Marian Salad supports her son by running a booth at the Riverside Mall in the Cedar-Riverside neighborhood of Minneapolis, Minnesota. A single immigrant mother from Kenya, Salad has endured civil war, loss of family, and a difficult financial situation to craft a new life.
By Zach Walker | Bethel University Clarion
Marian Salad sat behind a desk covered with gold-rimmed glassware and tubes of lip gloss. Paisley dresses and patterned rugs lined the walls as she waited for the next customer. The next sale. The next meal for her son.
Salad owns a booth inside the Riverside Mall in the Cedar-Riverside neighborhood of Minneapolis, Minnesota, often referred to as Little Mogadishu due to its high population of Somali and other East African immigrants. A single mother from Nairobi, Kenya, her booth at the mall helps to ensure the stability of her new home.
“I have to say to America, thank you so much,” Salad said.
The ongoing civil war in Kenya that killed several members of her family brought Salad to America after her sisters gifted her a green card. She opened her Riverside shop in 2010 and joined the group of East Africans who sold goods like traditional apparel and snack food.
Every Saturday and Sunday, she enters the blue brick building on 16th Avenue and snakes through corridors blotched with a rainbow of hanging fabric. Monday through Friday, she works on a factory assembly line.
“It’s hard when you’re not close. We pray for the people back home.” — Marian Salad
On April 28, 2013 at 5 a.m, Salad gave birth to her son, Zakari. At 3 p.m., her husband, who she met after coming to Minnesota, died unexpectedly. From then on, she supported her son alone. No husband and no handouts. Just her, an assembly line, and a booth full of colors.
“It’s hard when you’re not close,” Salad said. “We pray for the people back home.”
After dropping Zakari off at school, she’d leave for the factory. After she clocked out, she’d pick up her son, help him with homework, push him on the swing set, make dinner, go to bed, and repeat the process the next day.
Come weekends, she’d drop Zakari off at Madrasa, a religion school at a local mosque, before manning the Riverside booth.
Her factory income pays the rent and insurance. Extra income from the mall allows her to buy food, afford education for her son, and send monthly funds to her family in Kenya through a kiosk just feet from her booth.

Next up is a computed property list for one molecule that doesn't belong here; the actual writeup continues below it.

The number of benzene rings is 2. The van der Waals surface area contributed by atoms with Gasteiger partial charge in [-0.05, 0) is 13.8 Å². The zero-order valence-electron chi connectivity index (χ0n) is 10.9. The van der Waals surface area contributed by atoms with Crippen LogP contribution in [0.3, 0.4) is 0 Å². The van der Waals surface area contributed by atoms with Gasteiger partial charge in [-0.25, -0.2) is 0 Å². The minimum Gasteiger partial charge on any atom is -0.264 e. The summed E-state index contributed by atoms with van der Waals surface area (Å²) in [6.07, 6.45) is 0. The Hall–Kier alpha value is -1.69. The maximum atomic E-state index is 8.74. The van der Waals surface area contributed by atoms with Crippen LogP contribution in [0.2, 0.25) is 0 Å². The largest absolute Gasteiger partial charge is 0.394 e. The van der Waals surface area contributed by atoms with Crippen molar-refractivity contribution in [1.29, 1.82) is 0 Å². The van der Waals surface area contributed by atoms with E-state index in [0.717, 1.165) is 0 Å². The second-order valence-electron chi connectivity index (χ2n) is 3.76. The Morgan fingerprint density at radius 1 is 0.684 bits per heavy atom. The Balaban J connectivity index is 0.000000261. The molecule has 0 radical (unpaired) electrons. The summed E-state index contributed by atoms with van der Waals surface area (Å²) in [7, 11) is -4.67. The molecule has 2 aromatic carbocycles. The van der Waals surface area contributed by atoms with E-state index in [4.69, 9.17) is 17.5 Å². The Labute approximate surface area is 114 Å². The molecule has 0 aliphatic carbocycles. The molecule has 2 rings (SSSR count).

And she has never accepted government aid.
“With the money, it’s tough. You’re constantly working hard, and you don’t have enough,” Salad said. “I do what I can to survive here. I’m working. I’m healthy. I’m young.”
The Cedar-Riverside community, or Little Mogadishu, is home to a majority Somali population and is part of the Twin Cities, which houses the largest Somali group in North America. Other East African groups, Cambodians, and Latinos also call the community home.
East African restaurants like West End have mixed with Minnesota institutions like Palmer’s Bar and The Wienery hot dog shop while three mosques have been erected along the streets, one taking the place of a former bar.
Abdirizak Bihi, the Cedar-Riverside Community Outreach Consultant, remembers his friends getting kicked out of the Mall of American after trying to haggle with the cashier over a price tag. In East Africa as well as the Riverside Mall, the listed price is always up for negotiation.
He also remembers that corner of town before the mall. The empty lot and patchy grass.
“It used to be a rough neighborhood,” Bihi said. “The mall has transformed this community.”
On a recent Saturday, Salad laughed with two other vendors in her shop. But she soon had to leave. She had lunch to make, a son to play with, bills to pay. She had life to live.
The dresses she sells are manufactured in Dubai, Saudi Arabia, China, and the United States. But they all end up at Riverside. Like Salad, they exist peacefully in a neighborhood of familiar faces.
“I’m at peace.” — Marian Salad
In the future, Salad wants to walk across a graduation stage with a college diploma in hand. But her life is too busy to permit that. School wouldn’t fit between the factory and the mall and her son. But right now, that’s enough.
“I’m at peace,” Salad said.